Day 26: Watching the Elders React to Service Learning

Today, we had the final presentation for the Service Learning Project, and it was an exhilerating experience.

Usually, whenever I have something to show, I am either watching my presentation alongside with everyone else, or I am the presentation and am too focused on getting things right than to watch the audience. For example, school projects sometimes entail an iMovie, and I watch the iMovie alongside with my peers. Usually I feel this allows for me to enjoy my own video, but I often get focused on the video. But for my violin performances, I am too engrossed on hitting the right notes than to engage the audience.

For the Service Learning Project, we were specifically instructed to face away from the screen and watch our audience. Our Service Learning partner seemed especially glad to watch the video, and was teetering on the narrow rope of laughing and crying. Even though the video was not particularly humorous, she still laughed at some parts of the video. In particular, the other Service Learning partners also seemed to enjoy our video, and they easily maintained an easy smile.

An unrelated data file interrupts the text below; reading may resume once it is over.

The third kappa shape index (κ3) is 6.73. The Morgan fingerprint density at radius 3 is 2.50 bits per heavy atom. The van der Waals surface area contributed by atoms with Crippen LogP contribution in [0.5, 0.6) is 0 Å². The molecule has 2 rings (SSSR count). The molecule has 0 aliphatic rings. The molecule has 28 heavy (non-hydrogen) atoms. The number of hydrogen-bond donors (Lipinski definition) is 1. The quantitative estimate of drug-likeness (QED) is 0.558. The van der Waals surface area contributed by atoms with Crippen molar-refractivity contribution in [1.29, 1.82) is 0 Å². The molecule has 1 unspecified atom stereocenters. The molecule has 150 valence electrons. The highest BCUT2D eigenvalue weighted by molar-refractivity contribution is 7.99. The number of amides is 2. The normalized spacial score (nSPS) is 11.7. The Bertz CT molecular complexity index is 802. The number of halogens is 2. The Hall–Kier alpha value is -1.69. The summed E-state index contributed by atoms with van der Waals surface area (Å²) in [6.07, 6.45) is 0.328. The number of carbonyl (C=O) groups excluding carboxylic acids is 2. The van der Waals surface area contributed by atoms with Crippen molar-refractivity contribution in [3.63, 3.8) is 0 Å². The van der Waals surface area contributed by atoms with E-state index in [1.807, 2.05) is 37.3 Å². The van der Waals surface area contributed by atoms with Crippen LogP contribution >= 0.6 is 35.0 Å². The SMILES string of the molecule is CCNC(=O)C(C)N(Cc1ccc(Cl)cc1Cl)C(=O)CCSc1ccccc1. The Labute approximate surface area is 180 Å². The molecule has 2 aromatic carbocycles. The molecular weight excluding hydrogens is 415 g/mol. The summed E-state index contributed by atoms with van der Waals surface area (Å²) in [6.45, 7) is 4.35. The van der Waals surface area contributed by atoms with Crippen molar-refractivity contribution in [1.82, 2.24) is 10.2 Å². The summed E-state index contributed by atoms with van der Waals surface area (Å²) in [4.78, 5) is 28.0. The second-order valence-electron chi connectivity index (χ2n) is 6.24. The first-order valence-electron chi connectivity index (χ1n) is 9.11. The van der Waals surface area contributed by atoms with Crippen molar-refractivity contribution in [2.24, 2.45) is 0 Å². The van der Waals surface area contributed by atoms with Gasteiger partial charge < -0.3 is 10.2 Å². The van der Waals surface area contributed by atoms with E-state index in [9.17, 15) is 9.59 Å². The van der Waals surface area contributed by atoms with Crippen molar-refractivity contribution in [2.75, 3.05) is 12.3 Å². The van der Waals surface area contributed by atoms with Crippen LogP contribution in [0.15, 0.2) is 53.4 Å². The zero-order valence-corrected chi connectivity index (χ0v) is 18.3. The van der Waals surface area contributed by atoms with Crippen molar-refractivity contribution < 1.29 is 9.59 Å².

In conclusion, this experience proved to be a watershed in my audience perception, and I think that I should spend more time watching my audience, as to gain more valuable feedback on my work.

“The most important kind of freedom is to be what you really are. You trade in your reality for a role. You trade in your sense for an act. You give up your ability to feel, and in exchange, put on a mask." Over the course of Microcampus, I have experienced the individual freedom that I have been grappling with ever since I have left Shanghai. Who am I? Why am I here? My Microcampus-era posts and thoughts would go to reveal my struggle against who I am, a struggle you will soon face in Microcampus. And now that I am back, I may have but a fragment of my answer.